For the second time in his career, Chris Froome found himself atop the Tour de France podium Sunday. But while he has conquered the world of cycling, the Brit remains remarkably unloved by fans and media.
André Greipel (Lotto-Soudal) took the stage win on the Champs Elysée in the finale of this year's Tour, pipping Katusha's Alexander Kristoff and Europcar's Bryan Coquard on the line.
But in the contest for the yellow jersey, already decided at the end of Saturday's penultimate stage, what had promised to be a grand battle between the “fab four” – Froome, Alberto Contador, Vincenzo Nibali and Nairo Quintana – turned out to be a one-man show.
Froome finished the Tour 1' 12" ahead of Quintana – the closest any of those pre-race favourites could get to the Kenya-born British rider.
The Team Sky man carried the yellow jersey from the 7th stage to the finish, but it was on the 10th stage between Tarbes and the summit of the Col Du Soudet where the Tour was really won. In the final climb, Froome powered his meagre frame up the mountain as if he was powered by rocket fuel rather than two spindly human legs, putting more than a minute between himself and Quintana, and far more over the rest.
But if it was the performance that secured overall victory, it was also the one that rankled most with the fans and media.
Suspicions about Froome’s performance had already surfaced after his victory on the Mont-Ventoux that set up his 2013 Tour win. But in the post-Armstrong era where dominance on the road has become inextricably linked to foreign chemicals in the blood, a second such display of superiority saw the floodgates of allegations burst open.
The word “doping” was scattered throughout the sports media like discarded water bottles and energy wrappers along a Tour stage. Experts made dubious calculations about Froome’s power outputs, others suggested Sky might be using motors to power their bikes.
The antagonism was not just confined to the newspapers. One spectator expressed his dislike of Froome by flinging a cup of urine at the 30-year-old as he made his way along the 14th stage. Another spat at him on his way up La Toussuire on Friday.
But the doping allegations are not enough to explain why Froome is perhaps one of the most disliked champions in sporting history. Even Armstrong did not have to contend with spectators’ bodily fluids being flung at him when the doping allegations against him were at their peak.
Even in Britain, he has received very little of the adoration afforded to Bradley Wiggins after his 2012 win. The fact that Wiggins was the country’s first ever Tour winner undoubtedly has something to do with that and so too his apparent attack on Wiggins, his then team leader, on La Toussuire three years ago.
Other reasons are less tangible – maybe it is his much-criticised riding style, the well-oiled machine that is his Sky team or the general consistency of his dominance when on form. Froome never seems to go through the highs and lows of form and fighting spirit of say a Contador or a Nibali.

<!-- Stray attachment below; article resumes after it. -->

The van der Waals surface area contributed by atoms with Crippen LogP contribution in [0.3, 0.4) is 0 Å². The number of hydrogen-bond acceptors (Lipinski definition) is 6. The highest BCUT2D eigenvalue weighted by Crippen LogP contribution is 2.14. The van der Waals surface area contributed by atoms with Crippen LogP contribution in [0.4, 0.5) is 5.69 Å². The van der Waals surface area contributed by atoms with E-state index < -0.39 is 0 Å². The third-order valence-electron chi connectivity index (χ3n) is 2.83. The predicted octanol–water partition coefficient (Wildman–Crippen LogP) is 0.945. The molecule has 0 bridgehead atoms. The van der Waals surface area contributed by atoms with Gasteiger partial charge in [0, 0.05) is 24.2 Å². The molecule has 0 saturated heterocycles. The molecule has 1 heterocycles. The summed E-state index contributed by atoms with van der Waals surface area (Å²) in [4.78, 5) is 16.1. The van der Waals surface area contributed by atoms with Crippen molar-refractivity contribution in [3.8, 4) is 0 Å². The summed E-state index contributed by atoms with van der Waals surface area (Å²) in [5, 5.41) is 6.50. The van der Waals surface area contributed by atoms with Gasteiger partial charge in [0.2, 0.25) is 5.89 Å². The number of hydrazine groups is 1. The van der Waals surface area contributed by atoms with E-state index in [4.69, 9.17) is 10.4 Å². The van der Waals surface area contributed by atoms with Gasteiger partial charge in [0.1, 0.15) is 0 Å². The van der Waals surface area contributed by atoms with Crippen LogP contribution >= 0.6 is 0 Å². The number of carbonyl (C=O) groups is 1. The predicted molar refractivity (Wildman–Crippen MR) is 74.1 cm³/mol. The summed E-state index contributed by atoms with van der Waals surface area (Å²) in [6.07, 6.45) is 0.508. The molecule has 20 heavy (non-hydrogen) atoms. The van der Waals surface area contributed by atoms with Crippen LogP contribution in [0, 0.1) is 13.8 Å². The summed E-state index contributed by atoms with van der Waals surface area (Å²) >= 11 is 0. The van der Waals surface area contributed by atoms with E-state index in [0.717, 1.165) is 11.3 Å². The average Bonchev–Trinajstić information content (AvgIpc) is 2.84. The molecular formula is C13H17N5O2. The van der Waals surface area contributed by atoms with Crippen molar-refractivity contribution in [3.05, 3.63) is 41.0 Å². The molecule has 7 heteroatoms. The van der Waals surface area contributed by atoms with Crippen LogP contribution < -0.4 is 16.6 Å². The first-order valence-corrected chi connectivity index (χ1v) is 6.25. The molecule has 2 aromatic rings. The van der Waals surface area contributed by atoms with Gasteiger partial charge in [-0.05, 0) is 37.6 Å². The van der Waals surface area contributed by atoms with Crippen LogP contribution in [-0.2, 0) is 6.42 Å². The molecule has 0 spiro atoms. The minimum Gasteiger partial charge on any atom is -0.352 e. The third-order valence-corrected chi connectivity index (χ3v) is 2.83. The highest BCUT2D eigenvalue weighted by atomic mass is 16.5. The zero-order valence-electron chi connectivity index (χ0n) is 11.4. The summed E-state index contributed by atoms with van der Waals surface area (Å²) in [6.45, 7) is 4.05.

Instead he simply eats up the tarmac with ruthless efficiency and with all too predictable results. He is astoundingly effective, but not necessarily spectacular.
L’Equipe, the Tour’s journal or record, described what it dubbed the “malaise Froome” as “centering around his skill for taking his rivals apart -- which he does despite his frightful skinniness and one of the least orthodox, not to mention the most ugly, riding styles”.
Always affable and mild mannered when speaking to the press, Froome has handled the allegations and the animosity with typically good grace and just a hint of frustration.
“I do understand where the questions are coming from, the history of the sport and the people before me who have won the Tour," he said after his stage 10 victory.
"I am sympathetic, but at the same time there needs to be a certain level of respect also."
“Those people should come and see us train, see how hard we work and see how I live my life. Then tell me I'm not clean!"
Riding with elephants, lions and hippos
Perhaps Froome’s unorthodox route to professional road cycling is the reason for his unflappable nature, either while racing or facing the scrutiny of the press.
Born in Nairobi to British émigré parents, Froome’s early days on a bike were spent on the slopes of the Great Rift Valley – not the ultra-professional, carefully managed environment that the UK’s training programme for young cyclists has become.
“For us, riding with elephants, lions, hippos, that was just part of things,” the 30-year-old has said.
But having started out in mountain biking and growing up in a part of the world not well known for road racing, Froome did not turn professional until the age of 22 – with the South African team Konica Minolta.
After getting his big break with Sky in 2010, he struggled to make an immediate impact because he was suffering from the tropical parasitic disease bilharzias. It was only when his disease was spotted and treated that his career really began to take off.
And given the way things have gone since then, Froome’s popularity or lack thereof is unlikely to bother him too much.
"Popularity is not the reason we race,” he said last year.
He can also take comfort in the fact that he is in good company when it comes to riders who have struggled to win over the public. As Tour director Christian Prudhomme pointed out last week, champion cyclists Jacques Anquetil and Eddy Merckx were also pretty unpopular in their day.
If Froome can match the achievements of those two greats, he’ll care even less about what the press or anyone else says about him.
Date created : 2015-07-26